Overall, the strategies have features of what Damon Barrett (2020) calls a ‘harm reduction strategy’; the objective is to protect the healthcare system from overloading while at the same time protecting the most vulnerable and susceptible groups in society from the virus. It should also be noted that primary school and day-care centers have remained open; indeed, Sweden was the only European country which chose not to close down schools (Toshkov et al., 2020).
Equally important as what is in the strategy are the rules and recommendations that are not included. Perhaps most importantly, travel restrictions were introduced at a late stage. For instance, direct flights from Iran and northern Italy were admitted even after the corona outbreak in these locales had become known to Swedish authorities. Passengers arriving from those stations were not screened when disembarking the flights, let alone quarantined. We do not know what explains this tardy response in the face of clear evidence of the growing pandemic.
Another item missing in the list above is testing. Testing still remains underdeveloped in Sweden although the PHA has conducted several testing campaigns on samples of the population. These tests measure the amount of antibodies in the human blood, i.e. they do not measure whether a person is carrying the coronavirus but rather if they have contracted the virus and since recovered. As we will argue in more detail later, by not quickly putting a system for testing in place the public health authorities lacked important data on the spread of the virus.
Testing for anti-bodies is important for a number of reasons, not least to see whether a sufficient percentage of the population has been infected in order to have achieved herd immunity. While herd immunity is not a goal in itself but rather ‘a by-product’ of the containment strategy, the level of contagion in society is critical to ascertain whether herd immunity has been established. Some, like state epidemiologist Anders Tegnell, suggest that herd immunity will be established when circa 60% of the population have contracted the virus while others, like mathematics professor Tom Britton, suggest that 40% will suffice to achieve herd immunity. In late May, preliminary studies show that only some 6-7% of the population has contracted the virus, suggesting it will take more time to achieve herd immunity than would be the case with a more regular flu virus (Dagens Nyheter, 2020b). Contagion has also proven to ‘cluster’ regionally and locally, so that some areas have been badly hit by the Coronavirus while other regions have had much lower number of cases.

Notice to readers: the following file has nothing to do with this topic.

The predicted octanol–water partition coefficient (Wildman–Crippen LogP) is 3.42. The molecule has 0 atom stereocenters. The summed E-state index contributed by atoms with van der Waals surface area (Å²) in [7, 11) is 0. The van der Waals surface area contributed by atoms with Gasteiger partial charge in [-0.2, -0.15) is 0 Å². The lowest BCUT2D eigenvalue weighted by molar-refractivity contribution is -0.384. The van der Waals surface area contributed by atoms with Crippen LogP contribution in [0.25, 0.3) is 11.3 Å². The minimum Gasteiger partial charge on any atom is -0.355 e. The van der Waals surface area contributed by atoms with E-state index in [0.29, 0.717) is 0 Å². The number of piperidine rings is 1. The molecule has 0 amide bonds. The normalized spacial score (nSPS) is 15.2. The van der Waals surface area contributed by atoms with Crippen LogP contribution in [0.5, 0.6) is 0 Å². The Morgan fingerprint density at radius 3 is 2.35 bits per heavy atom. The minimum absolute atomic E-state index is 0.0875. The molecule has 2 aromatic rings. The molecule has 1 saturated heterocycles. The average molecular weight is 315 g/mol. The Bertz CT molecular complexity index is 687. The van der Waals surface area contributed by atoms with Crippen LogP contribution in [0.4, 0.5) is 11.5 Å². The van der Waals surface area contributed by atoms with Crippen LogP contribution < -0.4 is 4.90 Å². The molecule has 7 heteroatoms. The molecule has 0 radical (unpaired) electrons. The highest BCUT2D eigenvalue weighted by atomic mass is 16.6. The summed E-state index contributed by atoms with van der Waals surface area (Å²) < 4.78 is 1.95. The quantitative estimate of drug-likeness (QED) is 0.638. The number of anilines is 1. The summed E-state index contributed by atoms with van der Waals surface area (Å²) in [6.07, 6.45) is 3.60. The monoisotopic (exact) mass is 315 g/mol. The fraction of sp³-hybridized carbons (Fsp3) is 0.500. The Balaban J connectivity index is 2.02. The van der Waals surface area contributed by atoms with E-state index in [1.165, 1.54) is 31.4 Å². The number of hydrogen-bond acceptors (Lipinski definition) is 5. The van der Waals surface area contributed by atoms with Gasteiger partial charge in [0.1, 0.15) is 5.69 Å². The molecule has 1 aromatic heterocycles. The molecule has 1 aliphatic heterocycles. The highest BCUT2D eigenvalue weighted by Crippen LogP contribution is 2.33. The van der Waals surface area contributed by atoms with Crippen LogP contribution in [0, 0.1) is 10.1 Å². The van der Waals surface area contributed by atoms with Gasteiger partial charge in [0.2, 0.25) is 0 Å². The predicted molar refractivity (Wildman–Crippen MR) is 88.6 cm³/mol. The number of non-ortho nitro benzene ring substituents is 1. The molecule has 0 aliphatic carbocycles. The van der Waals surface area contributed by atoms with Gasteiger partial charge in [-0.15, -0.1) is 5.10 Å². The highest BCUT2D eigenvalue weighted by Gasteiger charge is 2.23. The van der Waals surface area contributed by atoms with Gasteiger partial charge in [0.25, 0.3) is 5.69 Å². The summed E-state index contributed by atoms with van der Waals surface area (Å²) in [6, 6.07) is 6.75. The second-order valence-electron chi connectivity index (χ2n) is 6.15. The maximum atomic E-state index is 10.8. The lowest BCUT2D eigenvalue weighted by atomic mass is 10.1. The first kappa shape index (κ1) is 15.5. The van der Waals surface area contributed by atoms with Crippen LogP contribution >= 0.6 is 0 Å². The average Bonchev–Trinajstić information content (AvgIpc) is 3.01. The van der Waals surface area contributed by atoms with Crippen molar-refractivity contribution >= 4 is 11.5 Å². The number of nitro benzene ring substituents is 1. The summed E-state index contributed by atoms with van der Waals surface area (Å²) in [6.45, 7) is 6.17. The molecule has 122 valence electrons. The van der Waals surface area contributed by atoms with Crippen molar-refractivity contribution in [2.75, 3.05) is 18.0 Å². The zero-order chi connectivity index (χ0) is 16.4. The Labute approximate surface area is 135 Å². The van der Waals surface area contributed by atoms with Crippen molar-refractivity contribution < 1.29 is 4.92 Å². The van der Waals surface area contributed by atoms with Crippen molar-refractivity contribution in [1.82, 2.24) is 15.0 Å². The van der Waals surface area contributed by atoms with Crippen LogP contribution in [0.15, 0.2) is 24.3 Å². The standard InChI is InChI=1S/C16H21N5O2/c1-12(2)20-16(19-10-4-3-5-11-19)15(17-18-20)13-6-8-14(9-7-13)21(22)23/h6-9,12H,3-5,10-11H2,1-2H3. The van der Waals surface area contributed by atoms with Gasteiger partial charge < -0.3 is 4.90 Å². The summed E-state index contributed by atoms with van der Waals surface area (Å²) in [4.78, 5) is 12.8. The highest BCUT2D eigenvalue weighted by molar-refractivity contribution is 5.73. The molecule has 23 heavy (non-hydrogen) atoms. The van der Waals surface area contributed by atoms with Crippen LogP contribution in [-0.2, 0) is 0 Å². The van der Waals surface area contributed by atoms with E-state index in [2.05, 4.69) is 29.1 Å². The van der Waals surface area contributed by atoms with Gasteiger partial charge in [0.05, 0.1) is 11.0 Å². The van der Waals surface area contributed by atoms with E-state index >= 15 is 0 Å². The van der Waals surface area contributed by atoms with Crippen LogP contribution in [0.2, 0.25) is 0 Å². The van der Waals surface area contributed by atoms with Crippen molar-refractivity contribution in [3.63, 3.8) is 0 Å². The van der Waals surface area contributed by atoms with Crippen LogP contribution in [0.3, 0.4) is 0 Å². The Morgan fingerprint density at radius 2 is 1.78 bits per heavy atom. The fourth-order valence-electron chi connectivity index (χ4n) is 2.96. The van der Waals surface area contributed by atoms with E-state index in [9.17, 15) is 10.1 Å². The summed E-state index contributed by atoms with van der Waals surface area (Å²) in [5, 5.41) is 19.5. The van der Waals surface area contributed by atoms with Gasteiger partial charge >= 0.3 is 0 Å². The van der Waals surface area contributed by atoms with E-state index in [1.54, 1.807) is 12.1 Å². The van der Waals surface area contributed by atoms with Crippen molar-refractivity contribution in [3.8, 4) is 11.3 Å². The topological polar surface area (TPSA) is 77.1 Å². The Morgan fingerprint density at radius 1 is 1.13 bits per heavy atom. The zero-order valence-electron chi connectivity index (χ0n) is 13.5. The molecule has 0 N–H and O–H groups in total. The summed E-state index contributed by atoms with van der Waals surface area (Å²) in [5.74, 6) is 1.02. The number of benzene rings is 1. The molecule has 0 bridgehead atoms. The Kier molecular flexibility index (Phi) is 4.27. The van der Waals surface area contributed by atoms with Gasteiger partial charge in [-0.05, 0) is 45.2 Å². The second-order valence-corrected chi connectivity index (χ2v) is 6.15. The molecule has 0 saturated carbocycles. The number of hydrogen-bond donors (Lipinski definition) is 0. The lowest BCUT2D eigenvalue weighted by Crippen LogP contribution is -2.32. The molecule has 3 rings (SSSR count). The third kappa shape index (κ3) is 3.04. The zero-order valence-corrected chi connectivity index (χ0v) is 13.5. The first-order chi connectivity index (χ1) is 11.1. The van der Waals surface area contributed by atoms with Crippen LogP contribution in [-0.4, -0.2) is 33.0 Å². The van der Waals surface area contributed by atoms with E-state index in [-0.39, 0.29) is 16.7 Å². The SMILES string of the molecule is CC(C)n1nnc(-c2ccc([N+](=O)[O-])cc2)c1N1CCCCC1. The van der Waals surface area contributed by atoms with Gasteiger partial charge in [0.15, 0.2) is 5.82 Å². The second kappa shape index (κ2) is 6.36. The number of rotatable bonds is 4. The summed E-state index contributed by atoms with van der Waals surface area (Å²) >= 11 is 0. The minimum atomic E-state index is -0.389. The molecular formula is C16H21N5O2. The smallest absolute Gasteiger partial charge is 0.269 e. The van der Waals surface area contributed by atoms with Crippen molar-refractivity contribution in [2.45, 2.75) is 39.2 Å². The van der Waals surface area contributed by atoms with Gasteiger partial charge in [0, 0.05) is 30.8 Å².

In terms of how government and agencies employed coercive instruments to induce appropriate social behavior, the government did step up the distinctiveness of its recommendations in March and April 2020 as the scope of the pandemic became clearer. The government has repeatedly emphasized that tougher measures will be introduced unless social distancing is practiced, for instance closing restaurants and bars that do not ensure social distancing or patrons who are not seated.
The government has also introduced a series of support ‘packages’ giving massive economic support to industry and small businesses and also to local and regional governments. The government has also supported the furloughing of employees by covering the bulk of the employees’ salary while furloughed. In addition, the central government committed itself to compensate the subnational government in full for the additional costs incurred by the pandemic.
Assessing the Swedish COVID-19 Strategy
Together with the UK until March 2020, Sweden is the only country to not lock down society in order to reduce the spread of the virus. Instead, as we have seen, Sweden chose a more open strategy, allowing free movement, stressing personal responsibility and to focus its efforts on protecting the old and fragile.
As an outlier, Sweden has rightly attracted international attention where some praise and others dismiss the path chosen by the Swedish public health authorities. Some have focused on the appropriateness of the strategy; others on the degree to which strategic actions and priorities were actually delivered; while yet others have sought to measure the actual outcomes and to compare those data with data from similar countries. Comparisons are often likely to draw on fairly simple measures, particularly when time is of the essence.
Another complexity relating to the success of different containment strategies relates to time. At the time of writing (June 2020), it appears clear that it is still too early to assess the efficiency of the Swedish approach to the COVID-19 pandemic, let alone draw any definite comparative conclusions (but see Toshkov et al., 2020).